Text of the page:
In summary, We reported a new gene mutation type c.1451 G > A (p. Cys484Tyr) and briefly reviewed the distribution and pathogenicity of Notch3 gene mutation hotspots, to provide some molecular biology data for CADASIL. Although acute bilateral cerebral infarction is a rare clinical manifestation of CADASIL, it is important to consider the possibility of CADASIL when encountering similar patients without clear risk factors for cerebral hemorrhage. Moreover, we hope to provide new clinical ideas for early intervention and diagnosis and treatment of similar patients by discussing the pathogenesis of acute bilateral subcortical infarction in CADASIL patients.Finally, we’d like to invite more researchers to explore and study CADASIL genomics, gene editing, pathogenesis and individualized treatment.

Data availability

The data that support the findings of this study are available from the corresponding author upon reasonable request.



Cerebral autosomal dominant arteriopathy with subcortical infarcts and leukoencephalopathy


C-reactive protein


Magnetic resonance imaging


Transcranial Doppler


Diffusion weighted imaging


Montreal Cognitive Assessment


computed tomography


mini-mental state examiniation


Susceptibility weighted imaging


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We thank the patient and her family for their cooperation.


The present study was supported by the Yuan Du Scholars, Clinical Research Center of Affiliated Hospital of Weifang Medical University (grant no. 2022WYFYLCYJ02) and Weifang Science and Technology Development Plan Project Medical category (grant no. 2022YX093).

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Authors and Affiliations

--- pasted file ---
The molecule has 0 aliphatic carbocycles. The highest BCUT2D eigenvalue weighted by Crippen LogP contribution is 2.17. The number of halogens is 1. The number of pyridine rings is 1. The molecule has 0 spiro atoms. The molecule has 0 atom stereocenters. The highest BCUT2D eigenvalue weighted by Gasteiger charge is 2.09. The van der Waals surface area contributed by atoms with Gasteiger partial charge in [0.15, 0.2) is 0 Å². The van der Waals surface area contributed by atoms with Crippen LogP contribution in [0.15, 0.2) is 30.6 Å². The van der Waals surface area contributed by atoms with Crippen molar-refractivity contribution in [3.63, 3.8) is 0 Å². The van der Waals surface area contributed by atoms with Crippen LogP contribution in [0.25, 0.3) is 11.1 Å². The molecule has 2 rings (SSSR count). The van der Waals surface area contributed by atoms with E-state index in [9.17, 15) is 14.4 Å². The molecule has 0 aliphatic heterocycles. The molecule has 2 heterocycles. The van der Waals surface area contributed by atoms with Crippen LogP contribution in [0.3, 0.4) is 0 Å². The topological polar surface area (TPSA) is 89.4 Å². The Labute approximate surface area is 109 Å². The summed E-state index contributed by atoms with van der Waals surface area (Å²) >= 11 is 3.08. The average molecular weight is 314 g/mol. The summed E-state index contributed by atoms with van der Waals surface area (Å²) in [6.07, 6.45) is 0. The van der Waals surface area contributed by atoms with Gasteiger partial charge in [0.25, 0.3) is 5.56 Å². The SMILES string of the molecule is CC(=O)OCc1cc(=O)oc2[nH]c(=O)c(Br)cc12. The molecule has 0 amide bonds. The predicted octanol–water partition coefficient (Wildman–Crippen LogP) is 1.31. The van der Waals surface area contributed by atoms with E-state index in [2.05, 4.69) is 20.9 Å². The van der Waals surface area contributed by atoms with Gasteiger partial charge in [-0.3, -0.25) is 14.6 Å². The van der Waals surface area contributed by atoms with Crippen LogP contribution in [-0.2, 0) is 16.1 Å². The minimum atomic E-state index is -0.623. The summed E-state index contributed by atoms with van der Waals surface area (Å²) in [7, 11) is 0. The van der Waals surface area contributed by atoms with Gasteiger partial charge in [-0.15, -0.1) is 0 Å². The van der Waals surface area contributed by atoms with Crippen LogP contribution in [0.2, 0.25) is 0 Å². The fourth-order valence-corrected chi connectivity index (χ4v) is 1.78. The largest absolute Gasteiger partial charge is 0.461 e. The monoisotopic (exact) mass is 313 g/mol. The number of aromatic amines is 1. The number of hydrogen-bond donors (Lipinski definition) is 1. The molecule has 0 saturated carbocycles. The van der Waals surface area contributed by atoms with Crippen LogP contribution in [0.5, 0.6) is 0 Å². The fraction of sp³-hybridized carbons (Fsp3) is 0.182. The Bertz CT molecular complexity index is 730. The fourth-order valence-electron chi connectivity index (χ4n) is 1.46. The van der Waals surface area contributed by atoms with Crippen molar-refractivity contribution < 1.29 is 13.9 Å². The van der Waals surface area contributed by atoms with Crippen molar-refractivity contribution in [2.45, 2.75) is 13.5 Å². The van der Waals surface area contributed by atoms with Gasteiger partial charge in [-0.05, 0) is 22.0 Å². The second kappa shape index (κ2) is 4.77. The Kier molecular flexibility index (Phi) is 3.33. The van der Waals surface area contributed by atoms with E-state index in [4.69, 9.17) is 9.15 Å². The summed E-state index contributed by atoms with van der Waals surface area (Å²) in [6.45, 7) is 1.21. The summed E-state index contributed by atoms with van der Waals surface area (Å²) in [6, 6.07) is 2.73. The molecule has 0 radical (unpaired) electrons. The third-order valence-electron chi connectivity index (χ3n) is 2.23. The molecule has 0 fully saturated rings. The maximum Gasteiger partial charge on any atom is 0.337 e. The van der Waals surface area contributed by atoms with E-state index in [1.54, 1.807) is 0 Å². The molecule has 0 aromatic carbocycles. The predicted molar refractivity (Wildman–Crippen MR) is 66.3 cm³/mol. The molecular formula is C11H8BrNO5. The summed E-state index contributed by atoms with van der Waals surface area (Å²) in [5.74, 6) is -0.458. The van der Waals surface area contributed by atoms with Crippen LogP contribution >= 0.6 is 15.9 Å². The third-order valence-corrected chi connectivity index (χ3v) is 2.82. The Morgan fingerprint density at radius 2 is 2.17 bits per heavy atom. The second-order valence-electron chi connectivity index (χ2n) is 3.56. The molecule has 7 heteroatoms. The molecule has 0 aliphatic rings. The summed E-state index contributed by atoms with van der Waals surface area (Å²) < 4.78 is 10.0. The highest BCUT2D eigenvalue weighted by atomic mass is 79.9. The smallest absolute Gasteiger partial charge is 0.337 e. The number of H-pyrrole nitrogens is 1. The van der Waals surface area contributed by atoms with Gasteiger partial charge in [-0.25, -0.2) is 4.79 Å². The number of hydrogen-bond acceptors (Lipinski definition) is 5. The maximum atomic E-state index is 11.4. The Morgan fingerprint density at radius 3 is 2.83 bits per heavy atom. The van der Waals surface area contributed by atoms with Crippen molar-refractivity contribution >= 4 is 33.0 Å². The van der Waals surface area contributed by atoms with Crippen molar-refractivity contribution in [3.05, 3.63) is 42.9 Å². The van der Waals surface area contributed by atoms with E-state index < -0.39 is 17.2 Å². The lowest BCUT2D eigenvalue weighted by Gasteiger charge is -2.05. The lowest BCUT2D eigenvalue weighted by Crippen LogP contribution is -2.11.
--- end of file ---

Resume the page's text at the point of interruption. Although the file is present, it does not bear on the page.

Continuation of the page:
WLL drafted the manuscript and edited images, JZ, JL, and SJ collected the clinical data of the patient and searched the related literatures, JHG and YQW collected and analyzed data, reviewed and revised the paper,YZW revised and finalized the manuscript, and performed study supervision. All authors have read and approved the final manuscript.

Corresponding author

Correspondence to Yaozhen Wang.

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we confirm that informed consent was obtained from all subjects and their legal guardians.The consent was for publication of all patients’ of potentially identifying personal and medical information including any associated images. The studies involving human participants were reviewed and approved by the Medical Research Ethics Committee at Affiliated Hospital of Weifang Medical University(No.wyfy-2023-qt-095).We confirm that all experiments were performed in accordance with relevant guidelines and regulations ( the Declaration of Helsinki).

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The written informed consent was obtained from all subjects and their legal guardians. The consent was for publication of all patients’ of potentially identifying personal and medical information including any associated images. A copy of the written consent is available for review by the editor upon request.

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Liu, W., Zhang, J., Li, J. et al. First report of a p.Cys484Tyr Notch3 mutation in a CADASIL patient with acute bilateral multiple subcortical infarcts—case report and brief review. BMC Neurol 24, 77 (2024).